Michael J. Petrilli, Marguerite Roza, Ph.D. 1.6.2011
NationalReport
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Are Bad Schools Immortal?

This study from the Thomas B. Fordham Institute finds that low-performing public schools—both charter and traditional district schools—are stubbornly resistant to significant change. After identifying more than 2,000 low-performing charter and district schools across ten states, analyst David Stuit tracked them from 2003-04 through 2008-09 to determine how many were turned around, shut down, or remained low-performing. Results were generally dismal. Seventy-two percent of the original low-performing charters remained in operation—and remained low-performing-five years later. So did 80 percent of district schools. Read on to learn more.

David A. Stuit 12.14.2010
NationalReport
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2009-10 Ohio Report Card Analysis

Each year the Thomas B. Fordham Institute conducts an analysis of urban school performance in Ohio. We found that in 2009-10, 26 percent of public school students (district and charter) in Ohio's Big 8 urban communities attended a school rated A or B by the state, 28 percent attend a C-rated school, and 47 percent attended a school rated D or F.

Emmy L. Partin, Terry Ryan, Bianca Speranza 8.27.2010
NationalReport
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The State of State Standards—and the Common Core—in 2010

This study weighed existing state education standards against the Common Core education standards. The findings? The Common Core standards were clearer and more rigorous than English language arts standards in 37 states and math standards in 39 states.

Sheila Byrd Carmichael, W. Stephen Wilson, Kathleen Porter-Magee, Gabrielle Martino 7.21.2010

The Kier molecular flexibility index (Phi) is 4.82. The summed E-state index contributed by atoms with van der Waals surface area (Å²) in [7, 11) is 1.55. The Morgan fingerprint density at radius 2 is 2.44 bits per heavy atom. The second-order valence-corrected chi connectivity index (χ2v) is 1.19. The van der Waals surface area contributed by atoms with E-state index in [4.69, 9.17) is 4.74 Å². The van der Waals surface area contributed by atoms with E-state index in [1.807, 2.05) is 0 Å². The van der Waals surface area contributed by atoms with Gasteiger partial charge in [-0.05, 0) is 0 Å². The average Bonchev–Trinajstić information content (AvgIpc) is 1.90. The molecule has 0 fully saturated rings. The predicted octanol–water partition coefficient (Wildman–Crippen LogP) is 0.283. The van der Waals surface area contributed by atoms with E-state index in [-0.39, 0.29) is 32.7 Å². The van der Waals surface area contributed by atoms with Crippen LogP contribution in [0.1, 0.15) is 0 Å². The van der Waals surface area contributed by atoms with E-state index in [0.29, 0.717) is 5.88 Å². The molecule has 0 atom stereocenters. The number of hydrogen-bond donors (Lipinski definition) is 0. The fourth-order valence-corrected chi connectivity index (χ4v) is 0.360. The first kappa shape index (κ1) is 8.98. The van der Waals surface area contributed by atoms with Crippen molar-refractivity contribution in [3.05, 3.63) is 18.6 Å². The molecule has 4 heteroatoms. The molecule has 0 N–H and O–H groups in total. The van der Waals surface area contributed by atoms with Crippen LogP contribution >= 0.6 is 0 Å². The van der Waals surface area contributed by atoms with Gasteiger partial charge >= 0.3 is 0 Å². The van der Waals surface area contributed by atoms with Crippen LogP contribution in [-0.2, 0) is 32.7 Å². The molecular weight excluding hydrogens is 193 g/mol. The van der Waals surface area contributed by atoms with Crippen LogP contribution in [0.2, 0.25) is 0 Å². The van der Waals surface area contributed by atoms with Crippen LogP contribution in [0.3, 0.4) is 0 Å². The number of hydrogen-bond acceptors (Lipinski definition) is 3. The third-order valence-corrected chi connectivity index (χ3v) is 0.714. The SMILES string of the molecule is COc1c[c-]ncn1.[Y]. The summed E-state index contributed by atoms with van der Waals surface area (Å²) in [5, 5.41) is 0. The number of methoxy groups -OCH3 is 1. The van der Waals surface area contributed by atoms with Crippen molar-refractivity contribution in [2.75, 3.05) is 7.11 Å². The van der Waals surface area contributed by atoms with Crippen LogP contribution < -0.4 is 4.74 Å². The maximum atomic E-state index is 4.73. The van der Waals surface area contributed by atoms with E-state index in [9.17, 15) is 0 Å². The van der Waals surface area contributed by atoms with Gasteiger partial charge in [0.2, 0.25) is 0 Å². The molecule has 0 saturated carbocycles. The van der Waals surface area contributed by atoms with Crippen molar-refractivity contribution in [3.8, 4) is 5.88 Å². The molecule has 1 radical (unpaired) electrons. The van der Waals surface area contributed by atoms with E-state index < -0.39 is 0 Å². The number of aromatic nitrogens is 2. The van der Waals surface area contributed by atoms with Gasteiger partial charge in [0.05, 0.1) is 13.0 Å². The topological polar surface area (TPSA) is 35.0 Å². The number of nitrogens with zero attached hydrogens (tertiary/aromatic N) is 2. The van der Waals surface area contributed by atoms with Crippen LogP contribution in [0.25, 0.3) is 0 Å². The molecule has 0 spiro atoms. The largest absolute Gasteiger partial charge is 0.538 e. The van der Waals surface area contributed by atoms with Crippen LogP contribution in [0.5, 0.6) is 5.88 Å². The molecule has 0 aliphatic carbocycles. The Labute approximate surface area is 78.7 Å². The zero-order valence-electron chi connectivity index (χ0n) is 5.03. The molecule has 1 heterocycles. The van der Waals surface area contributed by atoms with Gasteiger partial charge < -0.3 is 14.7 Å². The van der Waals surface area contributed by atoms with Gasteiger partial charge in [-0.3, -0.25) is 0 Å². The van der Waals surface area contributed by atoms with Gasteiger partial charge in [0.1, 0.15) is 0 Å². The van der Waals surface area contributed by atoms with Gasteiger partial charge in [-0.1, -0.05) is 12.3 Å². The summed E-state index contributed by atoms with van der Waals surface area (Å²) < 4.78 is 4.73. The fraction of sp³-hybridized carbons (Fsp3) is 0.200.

NationalReport
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Common Education Standards: Tackling the Long-Term Questions

How should the "common core" state standards be governed? Who will "own" these standards (and related assessments) 20 years from now? To stir smart thinking about important aspects of these issues, the Fordham Institute invited knowledgeable experts to write background papers.

6.23.2010
NationalReport
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Review of the Draft K-12 Common Core Standards

The Fordham Institute's expert reviewers have analyzed the draft Common Core K-12 education standards (made public on March 10) according to rigorous criteria. Their analyses lead to a grade of A- for the draft mathematics standards and B for those in English language arts. Read on to find out more.

Sheila Byrd Carmichael, Kathleen Porter-Magee, W. Stephen Wilson, Chester E. Finn, Jr., Gabrielle Martino, Amber M. Northern, Ph.D. 3.23.2010
NationalReport
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Tracking and Detracking: High Achievers in Massachusetts Middle Schools

Brookings scholar Tom Loveless examines tracking and detracking in Massachusetts middle schools, focusing on changes that have occurred and the implications for high-achieving students. Among the findings: detracked schools have fewer advanced students in math than tracked schools and detracking is more popular in schools serving disadvantaged populations.

Tom Loveless 12.10.2009
NationalReport